-- Faith is a work of God in us, which changes us and brings us to birth anew from God (cf. John 1).
-- Ask God to work faith in you; otherwise you will remain eternally without faith, no matter what you try to do or fabricate.
-- Neither nature nor free will nor our own powers can bring about such a justice, for even as no one can give himself faith, so too he cannot remove unbelief. How can he then take away even the smallest sin?
In chapters 9, 10 and 11, St. Paul teaches us about the eternal providence of God. It is the original source which determines who would believe and who wouldn't, who can be set free from sin and who cannot. Such matters have been taken out of our hands and are put into God's hands so that we might become virtuous. It is absolutely necessary that it be so, for we are so weak and unsure of ourselves that, if it depended on us, no human being would be saved. The devil would overpower all of us. But God is steadfast; his providence will not fail, and no one can prevent its realization. Therefore we have hope against sin.
source: Monergism Books
Friday, July 24, 2009
Thursday, July 23, 2009
And this willingness and desire of doing evil he cannot, by his own power, leave off, restrain, or change; but it goes on still desiring and craving. And even if he should be compelled by force to do any thing outwardly to the contrary, yet the craving will within remains averse to, and rises in indignation against that which forces or resists it.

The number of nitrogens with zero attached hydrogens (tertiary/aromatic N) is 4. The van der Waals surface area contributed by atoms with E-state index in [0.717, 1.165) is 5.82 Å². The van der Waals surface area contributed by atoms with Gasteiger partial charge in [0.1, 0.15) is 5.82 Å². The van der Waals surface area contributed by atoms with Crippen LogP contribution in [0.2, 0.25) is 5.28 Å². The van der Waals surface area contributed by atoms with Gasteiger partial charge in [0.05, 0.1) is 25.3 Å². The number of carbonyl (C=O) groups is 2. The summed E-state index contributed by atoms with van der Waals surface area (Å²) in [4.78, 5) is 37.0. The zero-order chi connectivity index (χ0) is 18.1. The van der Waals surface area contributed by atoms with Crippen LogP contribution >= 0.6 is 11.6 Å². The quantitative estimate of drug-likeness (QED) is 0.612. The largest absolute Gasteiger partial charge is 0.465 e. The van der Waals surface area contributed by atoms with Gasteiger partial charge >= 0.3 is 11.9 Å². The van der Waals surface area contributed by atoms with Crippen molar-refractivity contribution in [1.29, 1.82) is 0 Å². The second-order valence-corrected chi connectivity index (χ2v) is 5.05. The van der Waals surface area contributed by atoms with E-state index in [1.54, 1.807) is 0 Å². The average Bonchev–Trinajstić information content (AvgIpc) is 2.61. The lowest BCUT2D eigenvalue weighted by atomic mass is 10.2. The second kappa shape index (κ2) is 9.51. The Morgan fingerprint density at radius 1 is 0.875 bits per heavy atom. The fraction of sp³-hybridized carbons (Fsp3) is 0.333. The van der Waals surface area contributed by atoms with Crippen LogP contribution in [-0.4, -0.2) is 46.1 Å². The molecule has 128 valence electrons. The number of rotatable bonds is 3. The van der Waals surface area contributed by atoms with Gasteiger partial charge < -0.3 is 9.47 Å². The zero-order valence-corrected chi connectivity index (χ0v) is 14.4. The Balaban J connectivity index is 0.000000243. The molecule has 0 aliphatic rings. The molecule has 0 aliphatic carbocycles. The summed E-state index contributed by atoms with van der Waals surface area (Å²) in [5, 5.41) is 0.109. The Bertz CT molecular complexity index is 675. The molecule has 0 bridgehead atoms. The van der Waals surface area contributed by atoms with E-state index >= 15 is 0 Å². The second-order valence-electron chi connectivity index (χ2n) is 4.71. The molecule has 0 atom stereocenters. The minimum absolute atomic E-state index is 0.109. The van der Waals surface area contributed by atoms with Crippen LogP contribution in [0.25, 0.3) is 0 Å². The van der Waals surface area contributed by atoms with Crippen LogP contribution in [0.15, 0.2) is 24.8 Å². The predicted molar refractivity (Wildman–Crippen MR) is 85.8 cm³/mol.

-- Martin Luther, De Servo Arbitrio
-- Martin Luther, De Servo Arbitrio
For if, as long as he has any persuasion that he can do even the least thing himself towards his own salvation, he retains a confidence in himself and do not utterly despair in himself, so long he is not humbled before God;
-- Martin Luther, De Servo Arbitrio
-- Martin Luther, De Servo Arbitrio
“Who will believe (you say) that he is loved of God?” — I answer, no man will believe it! No man can! But the Elect shall believe it; the rest shall perish without believing it, filled with indignation and blaspheming, as you here describe them...And as to your saying that — “by these doctrines the flood-gate of iniquity is thrown open unto men” — be it so. They pertain to that leprosy of evil to be borne, spoken of before. Nevertheless, by the same doctrines, there is thrown open to the Elect and to them that fear God, a gate unto righteousness, — an entrance into heaven — a way unto God!.;
-- Martin Luther, De Servo Arbitrio
Wednesday, July 22, 2009
...where is, I will not say your modesty, but that fear of, and that reverence which is due to the true God, when you say, that nothing is more useless to be proclaimed than that Word of God! What! shall your Creator, come to learn of you His creature, what is useful, and what not useful to be preached? What! did that foolish and unwise God, know not what is necessary to be taught, until you His instructor prescribed to Him the measure, according to which He should be wise, and according to which He should command? What! did He not know before you told Him, that that which you infer would be the consequence of this His paradox? If, therefore, God willed that such things should be spoken of and proclaimed abroad, without regarding what would follow, — who art thou that forbiddest it?
note again the last sentence: If, therefore, God willed that such things should be spoken of and proclaimed abroad, without regarding what would follow, — who art thou that forbiddest it?